This article is part of our weekly series, “Our Life’s Comfort: One Year of Being Shaped by the Scriptures.” Read more from the series here.
(40) Q. Why did Christ have to suffer death?
A. Because God’s justice and truth require it: nothing else could pay for our sins except the death of the Son of God.
(41) Q. Why was he “buried”?
A. His burial testifies that he really died.
(42) Q. Since Christ has died for us, why do we still have to die?
A. Our death is not a payment for our sins, but only a dying to sins and an entering into eternal life.
(43) Q. What further benefit do we receive from Christ’s sacrifice and death on the cross?
A. By his power our old man is crucified, put to death, and buried with him,so that the evil desires of the flesh may no longer rule us, but that instead we may offer ourselves as a sacrifice of thanksgiving to him.
(44) Q. Why does the creed add, “He descended into hell”?
A. To assure me during attacks of deepest dread and temptation that Christ my Lord, by suffering unspeakable anguish, pain, and terror of soul, on the cross but also earlier, has delivered me from hellish anguish and torment.
In 1905, a young man named Stuart Pierson was being initiated into a college fraternity. Other frat members bound him to a railroad bridge, which they thought was not in use. Tragically, an unscheduled train rumbled down the tracks that night, killing the young man. Hundreds of other examples of accidental hazing deaths have occurred over the years. You can hear those involved saying, “We only wanted to humble him a little. We didn’t mean to go all the way to his death.”
Why did Jesus humble himself so far that he was “dead, and buried; he descended into hell”? And how is this good news for us?
Confess Christ’s Final Humiliation
Jesus’s death and burial describe his literal history. It is one of the catechism’s shortest and bluntest answers: Christ’s “burial testifies that he really died.” Only dead people are buried. The respected Jewish historian Josephus, who lived just after Jesus, documented his crucifixion and death under Pontius Pilate.[i] Josephus had little personal interest in Jesus—he covers the years in which Jesus walked the earth in about 75 pages, yet reports his entire life and death in three sentences. But as a historian he had to include this unavoidable fact: Jesus died. No truth was more certain to Jesus’s disciples. The resurrection demanded faith; Jesus’s death was obvious to everyone (Acts 26:26).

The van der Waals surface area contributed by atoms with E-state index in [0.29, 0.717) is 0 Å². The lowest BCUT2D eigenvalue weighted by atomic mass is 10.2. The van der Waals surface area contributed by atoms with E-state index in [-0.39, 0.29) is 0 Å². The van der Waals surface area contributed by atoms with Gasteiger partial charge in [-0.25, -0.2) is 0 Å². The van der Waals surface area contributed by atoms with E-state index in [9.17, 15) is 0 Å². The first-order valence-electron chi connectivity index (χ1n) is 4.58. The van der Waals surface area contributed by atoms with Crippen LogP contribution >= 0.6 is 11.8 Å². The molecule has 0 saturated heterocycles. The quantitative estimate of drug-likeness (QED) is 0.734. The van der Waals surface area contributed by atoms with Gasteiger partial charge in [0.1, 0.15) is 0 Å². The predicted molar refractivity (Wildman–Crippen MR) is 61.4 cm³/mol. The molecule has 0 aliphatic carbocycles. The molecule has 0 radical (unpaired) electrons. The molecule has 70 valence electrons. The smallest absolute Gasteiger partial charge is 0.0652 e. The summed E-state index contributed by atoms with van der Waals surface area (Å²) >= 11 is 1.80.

Understanding Christ’s descent into hell is more complicated. This phrase has been interpreted both literally and metaphorically.[ii] Some say that Jesus literally went to hell to complete his atoning sufferings. But in Jesus’s own words—“It is finished” (John 19:30)—his work of salvation was completed on the cross. Others have taught that Jesus went to hell to give condemned sufferers another chance to repent. But his parable of the rich man and Lazarus confirms that no one crosses over from hell to heaven (Luke 16:26); the time to repent is now. Still others say that Jesus preached to spirits who were awaiting the final judgment; he taunted the damned and encouraged the redeemed. Perhaps.
But the catechism interprets the phrase as a metaphor. The original proof texts describe the extent of the torment he endured in achieving salvation for the elect. “Yet it was the will of the Lord to crush him; he has put him to grief.” His “soul makes an offering for guilt” (Isa. 53:10). On the cross, in complete darkness, Jesus cried out, “My God, my God, why have you forsaken me?” (Matt. 27:46). The best word for what Jesus endured for his brothers and sisters is not “death” but “hell.” Hell is a real, physical place of punishment for those who die as unredeemed sinners. But a literal hell has nothing on what Jesus experienced at the cross. So intense was his suffering that “Pilate was surprised to hear” that he died so quickly (Mark 15:44).